There are thee ways for tracking:

  • Cookies
  • URL Rewriting
  • SSL information


Using cookies is the simplest and most common way to track HTTP sessions, because it requires no special programming to track sessions. When session management is enabled and a client makes a request, the HttpSession object is created and a unique session ID is generated for the client and sent to the browser as a cookie. On subsequent requests to the same hostname, the browser continues to send the same session ID back as a cookie and the Session Manager uses the cookie to find the HttpSession associated with the client.


Depending on whether the servlet is returning URLs to the browser or redirecting them, include either the encodeURL() or encodeRedirectURL() method in the servlet code. Here are examples demonstrating what to replace in your current servlet code.

Rewrite URLs to return to the browser

Suppose you currently have this statement:

  out.println("<a href=\"/store/catalog\">catalog<a>");

Change the servlet to call the encodeURL method before sending the URL to the output stream:

  out.println("<a href=\"");
  out.println(response.encodeURL ("/store/catalog"));

Rewrite URLs to redirect

Suppose you currently have the following statement:

  response.sendRedirect ("http://myhost/store/catalog");

Change the servlet to call the encodeRedirectURL method before sending the URL to the output stream:

  response.sendRedirect (response.encodeRedirectURL

The encodeURL() and encodeRedirectURL() methods are part of the HttpServletResponse object. These calls check to see if URL rewriting is configured before encoding the URL. If it is not configured, they return the original URL.

If both cookies and URL rewriting are enabled and response.encodeURL() or encodeRedirectURL() is called, the URL is encoded, even if the browser making the HTTP request processed the session cookie.

You can also configure session support to enable protocol switch rewriting. When this option is enabled, the product encodes the URL with the session ID for switching between HTTP and HTTPS protocols.

Supply a servlet or JSP file as an entry point

The entry point to an application (such as the initial screen presented) may not require the use of sessions. However, if the application in general requires session support (meaning some part of it, such as a servlet, requires session support) then after a session is created, all URLs must be encoded in order to perpetuate the session ID for the servlet (or other application component) requiring the session support.

The following example shows how Java code can be embedded within a JSP file:

  <% response.encodeURL ("/store/catalog"); %>

Avoid using plain HTML files in the application

Note: To use URL rewriting to maintain session state, do not link to parts of your applications from plain HTML files (files with .html or .htm extensions).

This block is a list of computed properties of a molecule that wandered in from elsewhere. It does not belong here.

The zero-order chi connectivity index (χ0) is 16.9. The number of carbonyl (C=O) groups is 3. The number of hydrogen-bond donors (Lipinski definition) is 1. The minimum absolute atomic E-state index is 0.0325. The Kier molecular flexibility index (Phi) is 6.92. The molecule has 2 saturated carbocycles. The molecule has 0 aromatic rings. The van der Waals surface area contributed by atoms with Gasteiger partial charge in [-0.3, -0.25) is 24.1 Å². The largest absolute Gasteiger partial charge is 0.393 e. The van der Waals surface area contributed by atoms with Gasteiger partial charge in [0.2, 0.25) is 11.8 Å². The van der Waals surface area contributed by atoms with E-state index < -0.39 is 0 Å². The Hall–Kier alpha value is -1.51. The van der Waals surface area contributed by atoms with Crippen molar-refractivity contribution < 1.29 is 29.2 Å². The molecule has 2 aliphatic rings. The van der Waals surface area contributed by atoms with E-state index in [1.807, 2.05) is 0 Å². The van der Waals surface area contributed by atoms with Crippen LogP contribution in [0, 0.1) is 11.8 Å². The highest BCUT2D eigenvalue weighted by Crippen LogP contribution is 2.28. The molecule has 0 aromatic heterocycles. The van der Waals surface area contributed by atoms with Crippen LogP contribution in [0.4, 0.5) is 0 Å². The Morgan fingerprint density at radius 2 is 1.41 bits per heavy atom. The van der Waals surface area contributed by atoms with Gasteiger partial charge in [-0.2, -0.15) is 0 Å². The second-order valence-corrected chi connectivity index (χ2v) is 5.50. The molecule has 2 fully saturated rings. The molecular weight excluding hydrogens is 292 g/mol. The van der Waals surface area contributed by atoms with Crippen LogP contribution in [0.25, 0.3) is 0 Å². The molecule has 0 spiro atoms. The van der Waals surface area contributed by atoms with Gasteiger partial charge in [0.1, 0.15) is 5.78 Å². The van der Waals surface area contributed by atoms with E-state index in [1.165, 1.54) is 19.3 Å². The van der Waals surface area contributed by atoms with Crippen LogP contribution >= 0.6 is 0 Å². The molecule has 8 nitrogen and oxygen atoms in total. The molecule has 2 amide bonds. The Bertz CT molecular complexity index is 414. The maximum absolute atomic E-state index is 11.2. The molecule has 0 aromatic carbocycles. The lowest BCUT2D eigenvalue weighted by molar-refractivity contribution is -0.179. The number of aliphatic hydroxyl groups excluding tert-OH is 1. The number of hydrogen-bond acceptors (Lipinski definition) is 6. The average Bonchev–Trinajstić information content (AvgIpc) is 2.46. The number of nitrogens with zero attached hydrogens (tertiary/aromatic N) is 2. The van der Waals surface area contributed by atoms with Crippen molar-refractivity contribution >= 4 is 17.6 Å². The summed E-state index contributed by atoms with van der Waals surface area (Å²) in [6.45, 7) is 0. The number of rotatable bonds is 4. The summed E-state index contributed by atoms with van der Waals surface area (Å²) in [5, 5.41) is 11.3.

The restriction is necessary because URL encoding cannot be used in plain HTML files. To maintain state using URL rewriting, every page that the user requests during the session must have code that can be understood by the Java interpreter.

If you have plain HTML files in your application (or Web module) or in portions of the site that the user might access during the session, convert the files to JSP files.

This impacts the application writer because maintaining sessions with URL rewriting requires that each servlet in the application must use URL encoding for every HREF attribute on <A> tags, as described previously.

Sessions are lost if one or more servlets in an application do not call the encodeURL(String url) or encodeRedirectURL(String url) methods.


No special programming is required to track sessions with Secure Sockets Layer (SSL) information.

To use SSL information, select Enable SSL ID tracking in the Session Management page of the administrative console. Because the SSL session ID is negotiated between the Web browser and HTTP server, this ID cannot survive an HTTP server failure.

SSL tracking is supported by the IBM HTTP Server only. You can control the lifetime of an SSL session ID by configuring options in the Web server. For example, in the IBM HTTP Server, set the configuration variable SSLV3TIMEOUT to provide an adequate lifetime for the SSL session ID. An interval that is too short can cause a premature termination of a session. Also, some Web browsers might have their own timers that affect the lifetime of the SSL session ID. These Web browsers may not leave the SSL session ID active long enough to serve as a useful mechanism for session tracking. The internal HTTP Server of WebSphere Application Server – Express also supports SSL tracking.

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